Ex-Rangers stars face huge tax bills

peter robertson

Well-Known Member
#1
REPAYMENT Ex-Rangers stars face huge tax bills this year after ‘failing to agree deal with HMRC over controversial EBT scheme’
It is understood former Ibrox aces were due to agree a repayment plan with HMRC by April 5 but some missed the cut-off
By Mark Hendry
15th April 2019, 8:53 am
Updated: 15th April 2019, 8:53 am
A NUMBER of ex-Rangers stars face huge bills this year after failing to agree a deal with the taxman over the controversial EBT scheme.
More than £47million was paid to Gers stars, managers and directors between 2001 and 2010 by Murray Group, owned by ex-chairman Sir David Murray.
PA:pRESS ASSOCIATION
2
Cash was paid in EBT's by The Murray Group led by David Murray
And last summer HMRC won a judgment over the Ibrox club’s use of loans to pay staff in a tax avoidance scheme.
Former Ibrox aces were due to agree a repayment plan with HMRC by April 5 but it is understood some missed the cut-off.
And Daily Record reports that they could owe MILLIONS.
A source connected with the investigation told how the unpaid cash will now be lumped together into a tax bill which is due to end at the end of this tax year.
PA:EMPICS SPORT
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Barry Ferguson was forced to declare bankruptcy following the tax case
They said: “Some former players were quick to agree a deal with the taxman who has been very fair in sorting out repayment plans.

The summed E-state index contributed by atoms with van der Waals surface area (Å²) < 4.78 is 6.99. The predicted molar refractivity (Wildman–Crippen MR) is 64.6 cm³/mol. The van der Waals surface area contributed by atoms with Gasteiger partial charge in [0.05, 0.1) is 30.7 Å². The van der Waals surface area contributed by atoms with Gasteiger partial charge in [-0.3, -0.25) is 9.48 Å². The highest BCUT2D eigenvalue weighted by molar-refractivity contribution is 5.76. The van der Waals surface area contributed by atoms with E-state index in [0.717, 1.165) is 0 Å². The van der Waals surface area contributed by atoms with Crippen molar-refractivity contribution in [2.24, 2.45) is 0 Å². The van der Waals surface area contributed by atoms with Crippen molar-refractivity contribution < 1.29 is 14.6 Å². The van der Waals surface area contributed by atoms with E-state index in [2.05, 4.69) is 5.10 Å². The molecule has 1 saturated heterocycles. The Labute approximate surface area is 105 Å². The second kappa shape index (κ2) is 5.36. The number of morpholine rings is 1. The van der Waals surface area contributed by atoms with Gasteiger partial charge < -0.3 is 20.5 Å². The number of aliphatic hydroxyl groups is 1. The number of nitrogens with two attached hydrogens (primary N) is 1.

“But others involved in the EBT scheme believe it’s the club who are to blame for this and are reluctant to pay the tax.”
A UK spokesman said: “HMRC is committed to providing affordable payment arrangements and enhanced support more vulnerable customers may need.”
It is not known which former Gers figures face the bills.
https://m.me/thescottishsun
 

Twosignals

Well-Known Member
#6
So we see Rangers mentioned, however throughout the U.K. possibly thousands of players will have brown envelopes dropping through their door from the Tax Man. Also take a look at high profile players declaring themselves Bankrupt, with the Misses laughing all the way to the Bank!, always a gig on the Biased Broadcasting Corporation?
 
#8
Maybe its just me being a little f@cked in the head, but, how can they chase the club AND the players for this?
Given oldco didn't pay, they are now chasing the players. Their argument would be that the players should have recorded the income on their tax returns and are still liable for it.
 

KuwaitBear

Well-Known Member
#9
Given oldco didn't pay, they are now chasing the players. Their argument would be that the players should have recorded the income on their tax returns and are still liable for it.
But surely if they chased the club originally then it can be assumed the club was the party being held responsible?
 
#11
BDO got the bill down from 92m to 64m as they argued the the penaltys were souped up they are still in talks too bring it down further wonder if this is to do with players getting chased for it now whole things a mess and Murray should be ashamed of himself but he will be sitting enjoying life the f€d that he is
 
#13
But surely if they chased the club originally then it can be assumed the club was the party being held responsible?
If your employer doesn't deduct enough tax from you, HMRC could chase them for it, but it's ultimately the individual's responsibility to ensure that they've paid enough tax, by doing a tax return.

HMRC went after Rangers partly because it was easier for them to do so, partly to establish a precedent and partly because they also had the responsibility to collect the tax, but that doesn't take away from the individual having the ultimate responsibility to pay the tax.

HMRC just want the tax and would be happy to get it from either source.
 

Three-in-seven

Well-Known Member
#15
How can they chase the employees cause the employer never paid the tax?